At Blink our clients often ask for advice on the number of participants needed for a usability study. For simple studies, those that test a single design with one group of users, we typically recommend recruiting 8 – 10 users. Client projects are often more complex, however, and additional factors often come into play that necessitate raising the number of study participants. Because adding participants can significantly increase the cost of a study, finding a way to balance those factors can be a challenge. With this in mind, we developed a tool to make it easy to adjust different factors and “what if” scenarios to see how they impact the number of participants needed for testing.
We began the process of building our calculator with a literature review and compared the published reports with our collective experience. We then developed a flow chart that laid down logic considering the different factors that impact the size of a study. In doing so, it became immediately apparent that we were wading into a debate about the appropriateness of a formula that predicts how many participants it takes to uncover the majority of usability issues. The sticking point in the debate is one of pragmatics and experience vs. theory. One camp, articulated in a well-known article by Jakob Nielsen, suggests that “5 users is enough” to uncover the majority of important issues in a single, straightforward usability study. Nielsen argues that given limited budgets, it is smarter to test with fewer users, iterate on a design, and then test again. Laura Faulkner reported that 10- or even 20-user samples may be needed to consistently uncover the majority of usability problems during testing. Others have suggested even more.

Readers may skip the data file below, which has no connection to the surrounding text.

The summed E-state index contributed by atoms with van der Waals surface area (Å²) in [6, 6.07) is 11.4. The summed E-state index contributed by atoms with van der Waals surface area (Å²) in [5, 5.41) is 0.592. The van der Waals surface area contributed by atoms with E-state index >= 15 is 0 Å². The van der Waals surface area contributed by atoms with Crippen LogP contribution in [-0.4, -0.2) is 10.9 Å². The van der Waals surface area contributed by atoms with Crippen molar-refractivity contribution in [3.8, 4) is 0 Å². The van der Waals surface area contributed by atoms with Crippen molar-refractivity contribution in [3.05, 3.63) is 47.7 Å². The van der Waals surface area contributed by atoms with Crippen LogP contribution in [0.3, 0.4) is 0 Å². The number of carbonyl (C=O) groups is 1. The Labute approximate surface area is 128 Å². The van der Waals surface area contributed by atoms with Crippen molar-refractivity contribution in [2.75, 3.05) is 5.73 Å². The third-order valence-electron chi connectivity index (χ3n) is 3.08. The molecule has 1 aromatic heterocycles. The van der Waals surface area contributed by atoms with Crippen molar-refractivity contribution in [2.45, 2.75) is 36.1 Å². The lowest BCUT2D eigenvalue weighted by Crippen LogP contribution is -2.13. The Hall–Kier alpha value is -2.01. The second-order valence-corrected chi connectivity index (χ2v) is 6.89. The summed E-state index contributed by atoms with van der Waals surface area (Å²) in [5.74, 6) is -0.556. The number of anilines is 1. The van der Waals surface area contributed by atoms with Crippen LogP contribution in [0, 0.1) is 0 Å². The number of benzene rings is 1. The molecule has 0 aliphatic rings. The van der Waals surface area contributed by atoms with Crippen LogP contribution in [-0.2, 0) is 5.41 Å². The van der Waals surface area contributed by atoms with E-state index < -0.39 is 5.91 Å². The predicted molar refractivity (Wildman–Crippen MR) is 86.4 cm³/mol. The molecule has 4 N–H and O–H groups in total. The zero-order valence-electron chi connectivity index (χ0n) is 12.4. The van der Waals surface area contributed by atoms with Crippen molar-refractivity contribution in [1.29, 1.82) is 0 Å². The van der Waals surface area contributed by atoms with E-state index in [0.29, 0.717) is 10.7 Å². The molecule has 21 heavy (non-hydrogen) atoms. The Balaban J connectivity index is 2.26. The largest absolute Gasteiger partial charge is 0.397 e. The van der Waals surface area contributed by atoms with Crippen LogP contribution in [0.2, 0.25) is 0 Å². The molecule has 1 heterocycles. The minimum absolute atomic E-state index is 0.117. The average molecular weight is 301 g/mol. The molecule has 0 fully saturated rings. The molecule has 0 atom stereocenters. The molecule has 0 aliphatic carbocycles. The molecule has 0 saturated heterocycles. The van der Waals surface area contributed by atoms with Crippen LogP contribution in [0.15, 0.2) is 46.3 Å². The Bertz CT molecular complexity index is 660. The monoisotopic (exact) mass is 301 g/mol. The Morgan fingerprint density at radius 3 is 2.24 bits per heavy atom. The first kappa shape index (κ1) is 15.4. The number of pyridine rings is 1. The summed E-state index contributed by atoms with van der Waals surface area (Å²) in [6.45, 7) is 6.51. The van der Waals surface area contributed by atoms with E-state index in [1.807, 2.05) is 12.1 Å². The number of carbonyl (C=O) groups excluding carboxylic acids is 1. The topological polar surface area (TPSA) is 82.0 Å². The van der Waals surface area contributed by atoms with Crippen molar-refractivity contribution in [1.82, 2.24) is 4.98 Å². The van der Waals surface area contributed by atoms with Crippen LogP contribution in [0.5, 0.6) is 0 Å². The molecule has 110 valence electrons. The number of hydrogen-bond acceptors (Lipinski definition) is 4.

In our experience, both arguments have merit but should be applied differently, depending on factors such as the precision desired in a study and whether the study is formative (part of a design process) or summative (intended to test an existing product to obtain a baseline for measuring against future efforts). There are also the practical considerations of time and budget.
We chose as a base of recruiting 10 participants (expecting 8 to show) for a simple usability study that tests a single design. From there we considered other factors such as the number of distinct user groups, whether those groups will be performing the same tasks, how the results will be used in the future, the number of designs that will be tested, and whether eye tracking will be used as a method in the study analysis.
Many other issues came into play when designing the calculator, but as we tested its sample-size results against successful studies we have run in the past, we found its results to be amazingly consistent with the numbers of participants we recommended for studies prior to having the tool.
Beyond the calculator and debates over appropriate sample size, perhaps most important of all when running a usability study is engaging with a professional usability team that helps you identify key objectives and factors that influence the study design, provides a usability testing moderator who is expert at recognizing and prioritizing issues, and then offers comprehensive design recommendations and other solutions in its findings that address the problems found.
Please give the usability sample size calculator a try. We would love to hear what you think via the comment form below: